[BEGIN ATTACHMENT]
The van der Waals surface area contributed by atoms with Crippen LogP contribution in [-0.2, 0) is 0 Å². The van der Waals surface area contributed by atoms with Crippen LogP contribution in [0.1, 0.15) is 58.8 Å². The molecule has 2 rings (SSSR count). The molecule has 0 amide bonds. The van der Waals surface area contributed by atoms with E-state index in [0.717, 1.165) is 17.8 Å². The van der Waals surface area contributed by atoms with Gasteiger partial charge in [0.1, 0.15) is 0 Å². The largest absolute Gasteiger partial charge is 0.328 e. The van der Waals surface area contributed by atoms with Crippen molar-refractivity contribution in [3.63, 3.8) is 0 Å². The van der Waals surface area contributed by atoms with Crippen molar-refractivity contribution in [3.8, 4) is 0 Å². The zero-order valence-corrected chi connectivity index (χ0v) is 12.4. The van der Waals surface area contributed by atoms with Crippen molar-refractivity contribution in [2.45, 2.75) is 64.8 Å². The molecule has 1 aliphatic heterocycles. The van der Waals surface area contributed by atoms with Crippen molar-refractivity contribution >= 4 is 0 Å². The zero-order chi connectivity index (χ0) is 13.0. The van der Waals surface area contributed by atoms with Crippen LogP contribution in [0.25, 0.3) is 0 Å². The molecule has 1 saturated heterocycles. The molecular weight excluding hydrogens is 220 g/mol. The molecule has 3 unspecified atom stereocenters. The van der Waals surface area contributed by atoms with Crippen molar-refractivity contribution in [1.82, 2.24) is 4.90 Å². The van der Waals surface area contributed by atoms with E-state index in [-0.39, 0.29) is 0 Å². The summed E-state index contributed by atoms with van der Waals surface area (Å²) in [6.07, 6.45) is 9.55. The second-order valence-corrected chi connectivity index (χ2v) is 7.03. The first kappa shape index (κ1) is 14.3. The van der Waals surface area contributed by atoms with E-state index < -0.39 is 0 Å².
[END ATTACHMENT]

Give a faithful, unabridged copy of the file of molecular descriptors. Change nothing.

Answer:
The van der Waals surface area contributed by atoms with Crippen LogP contribution in [-0.2, 0) is 0 Å². The van der Waals surface area contributed by atoms with Crippen LogP contribution in [0.1, 0.15) is 58.8 Å². The molecule has 2 rings (SSSR count). The molecule has 0 amide bonds. The van der Waals surface area contributed by atoms with E-state index in [0.717, 1.165) is 17.8 Å². The van der Waals surface area contributed by atoms with Gasteiger partial charge in [0.1, 0.15) is 0 Å². The largest absolute Gasteiger partial charge is 0.328 e. The van der Waals surface area contributed by atoms with Crippen molar-refractivity contribution in [3.63, 3.8) is 0 Å². The van der Waals surface area contributed by atoms with Crippen molar-refractivity contribution in [3.8, 4) is 0 Å². The zero-order valence-corrected chi connectivity index (χ0v) is 12.4. The van der Waals surface area contributed by atoms with Crippen molar-refractivity contribution in [2.45, 2.75) is 64.8 Å². The molecule has 1 aliphatic heterocycles. The van der Waals surface area contributed by atoms with Crippen molar-refractivity contribution >= 4 is 0 Å². The zero-order chi connectivity index (χ0) is 13.0. The van der Waals surface area contributed by atoms with Crippen LogP contribution in [0.25, 0.3) is 0 Å². The molecule has 1 saturated heterocycles. The molecular weight excluding hydrogens is 220 g/mol. The molecule has 3 unspecified atom stereocenters. The van der Waals surface area contributed by atoms with Crippen molar-refractivity contribution in [1.82, 2.24) is 4.90 Å². The van der Waals surface area contributed by atoms with E-state index in [-0.39, 0.29) is 0 Å². The summed E-state index contributed by atoms with van der Waals surface area (Å²) in [6.07, 6.45) is 9.55. The second-order valence-corrected chi connectivity index (χ2v) is 7.03. The first kappa shape index (κ1) is 14.3. The van der Waals surface area contributed by atoms with E-state index < -0.39 is 0 Å².